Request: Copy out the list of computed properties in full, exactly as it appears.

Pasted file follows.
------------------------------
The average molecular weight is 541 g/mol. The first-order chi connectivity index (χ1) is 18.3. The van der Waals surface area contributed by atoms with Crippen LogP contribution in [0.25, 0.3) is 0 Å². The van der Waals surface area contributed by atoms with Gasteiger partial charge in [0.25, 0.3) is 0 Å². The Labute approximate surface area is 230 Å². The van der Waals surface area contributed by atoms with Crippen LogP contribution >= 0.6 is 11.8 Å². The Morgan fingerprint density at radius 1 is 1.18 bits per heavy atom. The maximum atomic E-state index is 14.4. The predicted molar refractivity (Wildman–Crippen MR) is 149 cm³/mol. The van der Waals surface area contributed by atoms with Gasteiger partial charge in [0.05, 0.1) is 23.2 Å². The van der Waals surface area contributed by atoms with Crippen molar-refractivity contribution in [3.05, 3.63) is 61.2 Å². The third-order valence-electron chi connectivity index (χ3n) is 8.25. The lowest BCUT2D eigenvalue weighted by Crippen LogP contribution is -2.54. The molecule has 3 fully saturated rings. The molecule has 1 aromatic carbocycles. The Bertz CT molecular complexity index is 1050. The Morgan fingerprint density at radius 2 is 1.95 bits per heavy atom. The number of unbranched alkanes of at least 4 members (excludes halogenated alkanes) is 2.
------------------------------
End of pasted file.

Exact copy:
The average molecular weight is 541 g/mol. The first-order chi connectivity index (χ1) is 18.3. The van der Waals surface area contributed by atoms with Crippen LogP contribution in [0.25, 0.3) is 0 Å². The van der Waals surface area contributed by atoms with Gasteiger partial charge in [0.25, 0.3) is 0 Å². The Labute approximate surface area is 230 Å². The van der Waals surface area contributed by atoms with Crippen LogP contribution >= 0.6 is 11.8 Å². The Morgan fingerprint density at radius 1 is 1.18 bits per heavy atom. The maximum atomic E-state index is 14.4. The predicted molar refractivity (Wildman–Crippen MR) is 149 cm³/mol. The van der Waals surface area contributed by atoms with Gasteiger partial charge in [0.05, 0.1) is 23.2 Å². The van der Waals surface area contributed by atoms with Crippen molar-refractivity contribution in [3.05, 3.63) is 61.2 Å². The third-order valence-electron chi connectivity index (χ3n) is 8.25. The lowest BCUT2D eigenvalue weighted by Crippen LogP contribution is -2.54. The molecule has 3 fully saturated rings. The molecule has 1 aromatic carbocycles. The Bertz CT molecular complexity index is 1050. The Morgan fingerprint density at radius 2 is 1.95 bits per heavy atom. The number of unbranched alkanes of at least 4 members (excludes halogenated alkanes) is 2.